Ergonomics and human factors in endoscopic surgery: a comparison of manual vs telerobotic simulation systems
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- Lee, E.C., Rafiq, A., Merrell, R. et al. Surg Endosc (2005) 19: 1064. doi:10.1007/s00464-004-8213-6
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Minimally invasive surgical techniques expose surgeons to a variety of occupational hazards that may promote musculoskeletal disorders. Telerobotic systems for minimally invasive surgery may help to reduce these stressors. The objective of this study was to compare manual and telerobotic endoscopic surgery in terms of postural and mental stress.
Thirteen participants with no experience as primary surgeons in endoscopic surgery performed a set of simulated surgical tasks using two different techniques — a telerobotic master — slave system and a manual endoscopic surgery system. The tasks consisted of passing a soft spherical object through a series of parallel rings, suturing along a line 5 -cm long, running a 32-in ribbon, and cannulation. The Job Strain Index (JSI) and Rapid Upper Limb Assessment (RULA) were used to quantify upper extremity exposure to postural and force risk factors. Task duration was quantified in seconds. A questionnaire provided measures of the participants' intuitiveness and mental stress.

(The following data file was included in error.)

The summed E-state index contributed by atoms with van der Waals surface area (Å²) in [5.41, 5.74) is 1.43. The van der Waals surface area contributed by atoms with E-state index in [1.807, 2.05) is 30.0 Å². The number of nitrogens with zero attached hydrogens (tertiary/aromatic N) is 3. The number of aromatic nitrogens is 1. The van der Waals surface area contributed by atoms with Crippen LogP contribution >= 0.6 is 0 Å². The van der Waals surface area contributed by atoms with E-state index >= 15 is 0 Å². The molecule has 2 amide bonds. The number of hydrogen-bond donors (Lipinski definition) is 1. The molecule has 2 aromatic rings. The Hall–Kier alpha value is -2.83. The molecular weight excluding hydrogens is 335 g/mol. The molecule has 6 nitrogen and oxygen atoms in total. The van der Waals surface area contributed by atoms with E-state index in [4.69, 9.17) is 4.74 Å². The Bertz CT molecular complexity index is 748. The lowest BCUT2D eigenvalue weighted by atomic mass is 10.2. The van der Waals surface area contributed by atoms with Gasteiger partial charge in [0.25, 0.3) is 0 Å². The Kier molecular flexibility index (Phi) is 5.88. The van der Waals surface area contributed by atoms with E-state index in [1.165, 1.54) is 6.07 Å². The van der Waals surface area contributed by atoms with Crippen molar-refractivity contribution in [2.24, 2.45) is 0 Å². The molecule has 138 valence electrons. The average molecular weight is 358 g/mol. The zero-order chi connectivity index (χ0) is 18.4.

The JSI and RULA scores for all four tasks were significantly lower for the telerobotic technique than for the manual one. Task duration was significantly longer for telerobotic than for manual tasks. Participants reported that the telerobotic technique was as intuitive as, and no more stressful than, the manual technique.
Given identical tasks, the time to completion is longer using the telerobotic technique than its manual counterpart. For the given simulated tasks in the laboratory setting, the better scores for the upper extremity postural analysis indicate that telerobotic surgery provides a more comfortable environment for the surgeon without any additional mental stress.